"Adopt the pace of nature: her secret is patience." - Ralph Waldo Emerson
In the 15-plus years I have been with Memory Matters, one of the issues that continues to bubble up with caregivers is how to handle their loved one being repetitive.
How can they ask the same question 10 times in 10 minutes? How can I, the caregiver, deal with this and not get angry?
I refer to a website, DailyCaring.com, often to look for answers to many issues facing caregivers. On this particular subject, the site offers some great advice.
Understand that sometimes nothing seems to work and you just have to walk away for a few minutes. Always, always remember your loved one cannot help it. Repetition can be brought on by anxiety, stress or because often they do not know what is happening, where they are, or what time of day it is. This can be very unsettling. They are not repeating to make you angry.
They simply cannot remember... so let's look at some possible coping techniques, excerpted from DailyCaring.com.
- Respond to the emotion, not the words. When the repetition begins try to guess what feelings may be causing the behavior. Try a hug or hand squeeze while calmly answering the question.
- Keep your answers brief. It's tempting to answer a question from a person with Alzheimer's the same way you'd answer anyone else. But the shorter and simpler your answer, the better. It saves you time and energy when you have to repeat it often.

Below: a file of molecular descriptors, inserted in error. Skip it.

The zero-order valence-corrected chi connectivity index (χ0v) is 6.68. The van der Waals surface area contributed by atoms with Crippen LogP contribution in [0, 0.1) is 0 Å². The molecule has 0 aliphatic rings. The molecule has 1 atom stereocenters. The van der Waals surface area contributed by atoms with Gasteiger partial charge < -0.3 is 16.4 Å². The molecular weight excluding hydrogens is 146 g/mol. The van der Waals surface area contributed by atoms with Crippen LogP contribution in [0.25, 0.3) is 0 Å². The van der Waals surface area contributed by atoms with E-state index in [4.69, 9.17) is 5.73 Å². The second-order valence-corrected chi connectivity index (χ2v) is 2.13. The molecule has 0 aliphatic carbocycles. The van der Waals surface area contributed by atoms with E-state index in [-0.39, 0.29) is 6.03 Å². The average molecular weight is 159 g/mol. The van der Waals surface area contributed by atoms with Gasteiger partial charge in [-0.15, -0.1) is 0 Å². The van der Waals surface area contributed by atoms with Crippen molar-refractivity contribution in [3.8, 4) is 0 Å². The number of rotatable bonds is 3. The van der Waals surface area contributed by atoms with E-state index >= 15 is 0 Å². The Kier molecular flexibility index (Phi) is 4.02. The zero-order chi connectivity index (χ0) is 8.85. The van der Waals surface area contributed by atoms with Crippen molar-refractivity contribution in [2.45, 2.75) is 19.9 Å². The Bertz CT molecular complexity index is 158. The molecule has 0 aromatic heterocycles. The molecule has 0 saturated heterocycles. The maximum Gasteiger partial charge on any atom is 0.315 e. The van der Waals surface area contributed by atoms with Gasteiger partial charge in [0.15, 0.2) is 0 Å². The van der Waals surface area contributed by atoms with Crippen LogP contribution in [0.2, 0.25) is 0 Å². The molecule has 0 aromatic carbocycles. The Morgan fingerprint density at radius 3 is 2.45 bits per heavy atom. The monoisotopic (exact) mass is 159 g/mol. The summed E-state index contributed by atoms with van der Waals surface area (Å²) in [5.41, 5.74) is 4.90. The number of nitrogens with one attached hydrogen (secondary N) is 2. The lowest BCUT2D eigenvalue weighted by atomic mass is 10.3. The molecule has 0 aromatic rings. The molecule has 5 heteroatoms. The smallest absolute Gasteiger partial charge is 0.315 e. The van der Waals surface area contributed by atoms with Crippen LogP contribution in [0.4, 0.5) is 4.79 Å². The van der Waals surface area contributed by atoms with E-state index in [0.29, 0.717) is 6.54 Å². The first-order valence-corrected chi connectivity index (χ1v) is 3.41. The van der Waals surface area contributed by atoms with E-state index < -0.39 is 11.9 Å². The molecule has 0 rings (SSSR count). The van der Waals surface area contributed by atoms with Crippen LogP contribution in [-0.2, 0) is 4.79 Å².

- Distract with an activity. Food can be a great distraction. Offer something she really enjoys. If there are chores she can still do, try to engage her in sweeping, raking, folding laundry, polishing silver. Keep a basket of old clothes specifically for distraction. Sometimes giving your loved one something to hold, a stuffed animal or one of her favorite items, has a calming effect. Keep a table set up with crayons, paper, puzzles, tactile objects or whatever she would enjoy.
- Escape for a few minutes. It is very difficult to keep your cool when nothing seems to work. If possible walk away, go outside, and breathe. You are only human and we cannot always be kind and patient.
Bottom line, to answer the same question over and over again is beyond frustrating. Do your best to stay calm, but if you lose your temper, it is because you are human. Forgive yourself and take a brief time out to help you stay calm.
My last suggestion is to consider attending our caregiver support groups. Memory Matters has three groups, one for men, one for women, and a general support group. The schedule can be found on our website at mymemorymatters.org.
Being with people who are facing similar issues can be comforting and believe me you will make some friends.
Karen Doughtie is assistant director of Memory Matters, serving Bluffton and Hilton Head. email@example.com; mymemorymatters.org